P Sainath, the former Rural Affairs Editor of The Hindu, is one of my favourite Indian journalists. He is known for his reportage from the Indian hinterland, especially in bringing into light the issue of farmer suicides and agrarian crisis. Sainath now runs People’s Archive of Rural India (PARI), a volunteer-run rural journalism platform in India. Source: https://www.youtube.com/watch?v=rjI9GhKqtxk His insightful commentary on the political economy of the Indian media highlights the perils of corporatisation of the news industry.
In his 1985 book Amusing Ourselves to Death, Neil Postman anticipated the future of public discourse by contrasting the different worlds as predicted in two dystopian novels: George Orwell’s 1984 and Aldous Huxley’s Brave New World. He wrote: “What Orwell feared were those who would ban books. What Huxley feared was that there would be no reason to ban a book, for there would be no one who wanted to read one.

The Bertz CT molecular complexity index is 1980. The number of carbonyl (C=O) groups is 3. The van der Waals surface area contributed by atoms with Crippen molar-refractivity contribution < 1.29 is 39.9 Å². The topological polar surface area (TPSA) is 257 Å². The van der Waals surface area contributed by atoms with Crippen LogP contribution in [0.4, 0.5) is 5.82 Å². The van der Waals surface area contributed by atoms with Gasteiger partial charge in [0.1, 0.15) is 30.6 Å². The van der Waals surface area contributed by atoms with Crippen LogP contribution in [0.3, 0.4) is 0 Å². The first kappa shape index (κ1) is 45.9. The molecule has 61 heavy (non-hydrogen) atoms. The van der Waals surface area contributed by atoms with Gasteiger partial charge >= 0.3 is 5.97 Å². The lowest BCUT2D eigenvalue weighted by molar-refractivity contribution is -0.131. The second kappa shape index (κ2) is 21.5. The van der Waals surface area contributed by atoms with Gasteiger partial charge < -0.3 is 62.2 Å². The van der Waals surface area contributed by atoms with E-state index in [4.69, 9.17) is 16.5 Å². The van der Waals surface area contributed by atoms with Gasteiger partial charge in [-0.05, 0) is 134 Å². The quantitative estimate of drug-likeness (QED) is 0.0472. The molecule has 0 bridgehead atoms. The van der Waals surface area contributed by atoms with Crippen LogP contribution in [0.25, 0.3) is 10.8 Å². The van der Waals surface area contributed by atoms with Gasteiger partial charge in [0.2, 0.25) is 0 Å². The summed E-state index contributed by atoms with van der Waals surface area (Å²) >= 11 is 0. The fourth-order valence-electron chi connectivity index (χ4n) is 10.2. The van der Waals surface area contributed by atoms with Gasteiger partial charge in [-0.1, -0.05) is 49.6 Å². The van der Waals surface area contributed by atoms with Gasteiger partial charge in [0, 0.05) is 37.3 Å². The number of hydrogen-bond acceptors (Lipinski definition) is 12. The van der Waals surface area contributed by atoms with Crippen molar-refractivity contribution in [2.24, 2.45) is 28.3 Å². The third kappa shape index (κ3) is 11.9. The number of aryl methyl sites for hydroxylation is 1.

Even a couple of decades ago owning a TV set was considered to be a status symbol in India. Not anymore. 25 years after economic reforms, more people watch TV than those who read newspapers or listen to the radio. More than 70% women and men watch TV at least once a week. The numbers are much lower for both newspapers and radio. These figures come from the fourth round of the National Family Health Survey (NFHS), which was conducted in 2015–16.